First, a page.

Futures contracts & Assets Expiration

Futures Contracts are agreements for buying and selling assets within a specified period of time. Most Futures Contract expiration dates range from 30 to 60 days.

Please Note:

  • Trading prices on CFDs based on Futures Contracts change continuously during trading hours, and are dependent on the market.
  • Contract Expiry: All trades automatically close at 20:00 GMT on date of expiration, regardless of loss or profit.
  • Hours of trading may change due to market liquidity or holidays. Changes in the trading hours are published here.

CFD Expiry Date and Rollover-Option

All CFD’s have an expiry date on which the contracts are automatically terminated.
Certain CFD’s may come with a rollover option, which gives you the right to extend the contract if you choose to do so.

Unless you decide to extend the expiration date, all CFD contracts will expire on the predetermined date.
If you hold CFD contracts that are eligible for extension, you will receive a notification prior to their expiration with all relevant information about the option to extend the expiry date.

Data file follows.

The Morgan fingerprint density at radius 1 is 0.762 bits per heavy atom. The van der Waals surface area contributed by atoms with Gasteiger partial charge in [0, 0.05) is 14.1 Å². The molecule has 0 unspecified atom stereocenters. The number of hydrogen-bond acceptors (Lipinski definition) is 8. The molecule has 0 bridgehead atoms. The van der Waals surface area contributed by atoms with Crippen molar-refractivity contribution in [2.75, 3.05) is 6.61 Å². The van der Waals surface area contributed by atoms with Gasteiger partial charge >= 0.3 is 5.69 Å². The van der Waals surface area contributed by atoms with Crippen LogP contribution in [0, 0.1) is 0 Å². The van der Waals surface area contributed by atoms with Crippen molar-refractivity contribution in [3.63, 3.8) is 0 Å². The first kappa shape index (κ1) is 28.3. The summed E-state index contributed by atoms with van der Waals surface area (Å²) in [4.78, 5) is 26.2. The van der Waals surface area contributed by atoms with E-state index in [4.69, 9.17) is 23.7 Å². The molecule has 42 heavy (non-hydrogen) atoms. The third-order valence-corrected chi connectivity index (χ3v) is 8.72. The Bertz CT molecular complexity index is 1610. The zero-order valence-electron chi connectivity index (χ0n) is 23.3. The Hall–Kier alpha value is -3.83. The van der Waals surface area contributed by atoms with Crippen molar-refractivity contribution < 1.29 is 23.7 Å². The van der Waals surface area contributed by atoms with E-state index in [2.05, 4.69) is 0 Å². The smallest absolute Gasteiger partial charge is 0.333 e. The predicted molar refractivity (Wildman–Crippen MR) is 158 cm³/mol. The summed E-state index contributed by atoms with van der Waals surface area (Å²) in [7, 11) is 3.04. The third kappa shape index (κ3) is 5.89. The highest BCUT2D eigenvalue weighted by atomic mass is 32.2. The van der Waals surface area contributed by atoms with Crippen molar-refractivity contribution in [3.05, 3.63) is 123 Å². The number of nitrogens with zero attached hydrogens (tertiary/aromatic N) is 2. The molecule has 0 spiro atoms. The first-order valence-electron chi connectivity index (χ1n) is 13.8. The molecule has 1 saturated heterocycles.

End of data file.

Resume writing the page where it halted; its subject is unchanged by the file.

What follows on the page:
If you choose to extend (rollover) the expiry date of the contract, then an adjustment will be made to reflect the rate of the asset in the new contract. The adjustment will be based on the original opening rate, size and spread. If the new contract is trading at a higher price, Buy positions will receive a negative adjustment and Sell positions a positive adjustment. If the new contract is trading at a lower price Buy positions will receive a positive adjustment and Sell positions a negative adjustment.

Any existing pending order(s) (i.e. Stop Loss, Take Profit) placed on an instrument will remain the same and they will not be changed or adjusted to reflect any price differences between the expiring contract and the new contract on rollover date, at 20:00 GMT.

To reflect the new Future contracts, the account will incur a charge equivalent to half the spread of the CFD contract. It is therefore cheaper to roll over to the next contract than to close the trade yourself and then open a new contract. It is so, because when closing and opening a trade manually, you pay the full spread but in this case by rolling over you will pay only half the cost. 

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